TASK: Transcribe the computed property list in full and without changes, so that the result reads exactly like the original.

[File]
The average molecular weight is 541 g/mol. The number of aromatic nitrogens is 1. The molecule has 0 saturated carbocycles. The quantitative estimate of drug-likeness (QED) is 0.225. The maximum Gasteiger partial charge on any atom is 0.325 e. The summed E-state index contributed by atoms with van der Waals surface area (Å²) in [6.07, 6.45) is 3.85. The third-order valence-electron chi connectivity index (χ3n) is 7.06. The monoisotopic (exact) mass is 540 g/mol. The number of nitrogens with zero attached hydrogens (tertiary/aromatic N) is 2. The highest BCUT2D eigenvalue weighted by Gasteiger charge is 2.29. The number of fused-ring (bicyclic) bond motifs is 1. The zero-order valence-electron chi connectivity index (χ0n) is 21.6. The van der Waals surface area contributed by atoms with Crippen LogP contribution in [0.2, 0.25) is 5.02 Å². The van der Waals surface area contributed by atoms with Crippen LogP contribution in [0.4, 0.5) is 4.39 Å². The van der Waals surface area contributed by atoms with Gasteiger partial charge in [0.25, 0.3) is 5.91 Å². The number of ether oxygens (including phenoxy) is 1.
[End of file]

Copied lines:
The average molecular weight is 541 g/mol. The number of aromatic nitrogens is 1. The molecule has 0 saturated carbocycles. The quantitative estimate of drug-likeness (QED) is 0.225. The maximum Gasteiger partial charge on any atom is 0.325 e. The summed E-state index contributed by atoms with van der Waals surface area (Å²) in [6.07, 6.45) is 3.85. The third-order valence-electron chi connectivity index (χ3n) is 7.06. The monoisotopic (exact) mass is 540 g/mol. The number of nitrogens with zero attached hydrogens (tertiary/aromatic N) is 2. The highest BCUT2D eigenvalue weighted by Gasteiger charge is 2.29. The number of fused-ring (bicyclic) bond motifs is 1. The zero-order valence-electron chi connectivity index (χ0n) is 21.6. The van der Waals surface area contributed by atoms with Crippen LogP contribution in [0.2, 0.25) is 5.02 Å². The van der Waals surface area contributed by atoms with Crippen LogP contribution in [0.4, 0.5) is 4.39 Å². The van der Waals surface area contributed by atoms with Gasteiger partial charge in [0.25, 0.3) is 5.91 Å². The number of ether oxygens (including phenoxy) is 1.